Rebecca Dudley has published two children’s picture books: Hank Finds an Egg and Hank Has a Dream. She grew up in Durham, New Hampshire, a woodsy place with hills and streams. She makes everything that appears in her illustrations: the creatures, trees, ponds, and skies. She has always liked to build things and take pictures. In seventh grade she made an excellent model of the Parthenon out of file folders. Everyone thought her parents made it, but she made it by herself on the dining room table while her parents were in the living room, reading. Rebecca won a traveling fellowship a while ago and went to Japan for four months. Sometimes people think her work was created in Japan, but it was all made in Evanston, Illinois where she has a small architectural practice.
You can check out more of her work at her website.
1. What’s been keeping you up at night?
The future of photography:
Technically I am a documentarian. Most of my published images meet National Geographic’s veracity standards*. But I worry that children will think my work isn’t real. I have had one kid ask which computer program I use to create Hank and his world, a fifth grader. That will probably happen more and I worry about my readers mistrusting what they see. My work isn’t “realistic”, it’s real. It takes up space in my house.
For now, most kids know the world I build is real. But I wonder if that will last, or if children will become wary of photography and quick to assume the images I make are digital tricks.
I calm myself down by thinking of drawings by artists who made marks on paper with their hands and simple tools. Robert Osborn, Ronald Searle, Saul Steinberg.
2. What’s the coolest thing you’ve seen or heard lately?
Matt Espy and Mac McNeily playing drums the same night. The two most musical drummers I have ever seen, live and on the same bill. I was on the verge of happy-tears the whole night. It was so good.
Two nights later I was at the 4th Presbyterian Church, to see musicians Joan Shelley and Andrew Bird. I was looking for the entrance to the left balcony. They undersell the balcony seats, even when it’s sold out, because there are a lot of obstructed views up there, behind the elaborate old light fixtures. The door to the balcony had a folding chair in front of it, so it looked…prohibited. And although the main floor was flooded with people it was quiet in the corridor up there. No signs, no ushers, nobody but me. And then a beautiful woman in a long dress with big flowers on it appeared and asked, “Um, can I help you?” I told her about the folding chair in front of the door, the lack of ‘left balcony’ signage, the absence of other audience members. She pointed to the door with the chair, “Oh, yes, that’s the door to the left balcony.”. She waited until I pushed the folding chair aside and peeked through the door to confirm, yes, it was the left balcony. I gave her a thumbs up. She smiled and escaped down the stairs.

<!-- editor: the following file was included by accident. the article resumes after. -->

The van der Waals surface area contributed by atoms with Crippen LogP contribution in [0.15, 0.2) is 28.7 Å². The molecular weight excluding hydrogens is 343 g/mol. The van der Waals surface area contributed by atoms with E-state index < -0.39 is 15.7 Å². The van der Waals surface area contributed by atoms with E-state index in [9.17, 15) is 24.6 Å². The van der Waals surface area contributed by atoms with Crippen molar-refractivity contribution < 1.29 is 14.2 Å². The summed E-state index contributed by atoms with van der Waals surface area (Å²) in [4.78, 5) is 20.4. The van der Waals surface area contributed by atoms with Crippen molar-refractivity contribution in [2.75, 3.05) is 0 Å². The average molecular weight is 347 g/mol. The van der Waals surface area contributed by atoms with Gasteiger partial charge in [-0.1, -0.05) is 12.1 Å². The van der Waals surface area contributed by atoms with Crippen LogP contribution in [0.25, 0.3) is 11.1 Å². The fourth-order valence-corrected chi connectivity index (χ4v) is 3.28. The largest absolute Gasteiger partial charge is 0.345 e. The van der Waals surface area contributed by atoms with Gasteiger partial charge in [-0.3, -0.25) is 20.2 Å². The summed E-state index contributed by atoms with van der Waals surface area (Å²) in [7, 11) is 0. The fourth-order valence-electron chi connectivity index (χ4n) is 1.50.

I was the first in the balcony and found a great seat, an oblique view of the entire stage including the floor, which is really nice for watching Andrew Bird, because you can see his feet operate all the pedals.
Half an hour later the beautiful woman with the long dress covered with flowers and her partner walked out on stage and played the most breathtaking set of surprising, traditional, inevitable songs with unpredictable melodic intervals.
After the show, as we filed out, she appeared in the hall again and asked, “Found your seat ok?”. I sputtered something about her awesomeness.
She gets extra points for all of that stuff in the hall but, for the music alone, she and her partner Nathan Salsberg are mentioned here.
3. What’s the most exciting thing you’re working on right now?
I am a working artist and author, but I am an architect by training. The discipline of architecture reinforced all my tendencies to be responsible and tightly controlled, so the most exciting thing I am working on, always working on, is finding ways to upset my own apple cart, interfere with my tidy processes, throw wrenches into my plans. The point is not to make things gratuitously problematic, but to make them better, to open up new possibilities. I work alone, so this is a way to test my ideas. Sometimes it’s as simple as moving my camera to a new location. Other times it is as elaborate as re-writing a prose scene in rhyming couplets.
4. If you could add anyone, alive or dead to your team, who would it be?
Bruno Schulz and his Polish-to-English translator Celina Wieniewska.
I would love to understand Schulz’s editing process. His writing is so figured out, not a spare word or thought, perfected but still so alive. It is like he is telling the story while you walk down the street together, and then you slip into a living room slide show, one translucent memory on top of another.
And the woman who translated his work, Celina Wieniewska. She gets a lot of heat for cleaning up Schulz’s original writing, but her translation is the only version I have known and I will always love it, regardless of what the new translation reveals, this spring.
I would make them tea and toast and we would talk about the weaknesses of my latest paragraphs and then they would leave me alone. And we would meet the next morning and start again. Tea, toast, criticism, alone time.
5. When the movie of your life is made, what will it be called?